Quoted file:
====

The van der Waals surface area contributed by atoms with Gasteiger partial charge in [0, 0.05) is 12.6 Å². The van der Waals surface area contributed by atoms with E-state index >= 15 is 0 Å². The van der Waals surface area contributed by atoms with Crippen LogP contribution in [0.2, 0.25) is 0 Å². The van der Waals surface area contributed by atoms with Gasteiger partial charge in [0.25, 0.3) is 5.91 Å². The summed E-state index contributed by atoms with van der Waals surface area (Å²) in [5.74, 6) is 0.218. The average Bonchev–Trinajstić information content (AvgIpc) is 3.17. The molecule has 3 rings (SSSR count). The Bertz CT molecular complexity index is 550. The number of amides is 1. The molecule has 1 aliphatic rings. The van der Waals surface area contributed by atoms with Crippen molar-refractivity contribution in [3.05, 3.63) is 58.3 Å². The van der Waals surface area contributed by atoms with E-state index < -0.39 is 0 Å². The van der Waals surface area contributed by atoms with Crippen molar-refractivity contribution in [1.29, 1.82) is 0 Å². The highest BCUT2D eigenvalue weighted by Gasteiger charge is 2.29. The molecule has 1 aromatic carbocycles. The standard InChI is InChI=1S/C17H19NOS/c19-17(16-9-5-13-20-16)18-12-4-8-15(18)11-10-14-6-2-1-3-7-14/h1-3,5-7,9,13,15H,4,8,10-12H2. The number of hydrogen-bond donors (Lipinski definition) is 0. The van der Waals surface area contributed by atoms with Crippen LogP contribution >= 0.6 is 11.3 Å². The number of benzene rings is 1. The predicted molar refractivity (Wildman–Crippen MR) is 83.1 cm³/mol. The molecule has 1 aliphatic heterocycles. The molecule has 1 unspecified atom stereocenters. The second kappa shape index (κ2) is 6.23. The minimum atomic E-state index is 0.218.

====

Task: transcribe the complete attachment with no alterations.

The van der Waals surface area contributed by atoms with Gasteiger partial charge in [0, 0.05) is 12.6 Å². The van der Waals surface area contributed by atoms with E-state index >= 15 is 0 Å². The van der Waals surface area contributed by atoms with Crippen LogP contribution in [0.2, 0.25) is 0 Å². The van der Waals surface area contributed by atoms with Gasteiger partial charge in [0.25, 0.3) is 5.91 Å². The summed E-state index contributed by atoms with van der Waals surface area (Å²) in [5.74, 6) is 0.218. The average Bonchev–Trinajstić information content (AvgIpc) is 3.17. The molecule has 3 rings (SSSR count). The Bertz CT molecular complexity index is 550. The number of amides is 1. The molecule has 1 aliphatic rings. The van der Waals surface area contributed by atoms with Crippen molar-refractivity contribution in [3.05, 3.63) is 58.3 Å². The van der Waals surface area contributed by atoms with E-state index < -0.39 is 0 Å². The van der Waals surface area contributed by atoms with Crippen molar-refractivity contribution in [1.29, 1.82) is 0 Å². The highest BCUT2D eigenvalue weighted by Gasteiger charge is 2.29. The molecule has 1 aromatic carbocycles. The standard InChI is InChI=1S/C17H19NOS/c19-17(16-9-5-13-20-16)18-12-4-8-15(18)11-10-14-6-2-1-3-7-14/h1-3,5-7,9,13,15H,4,8,10-12H2. The number of hydrogen-bond donors (Lipinski definition) is 0. The van der Waals surface area contributed by atoms with Crippen LogP contribution >= 0.6 is 11.3 Å². The number of benzene rings is 1. The predicted molar refractivity (Wildman–Crippen MR) is 83.1 cm³/mol. The molecule has 1 aliphatic heterocycles. The molecule has 1 unspecified atom stereocenters. The second kappa shape index (κ2) is 6.23. The minimum atomic E-state index is 0.218.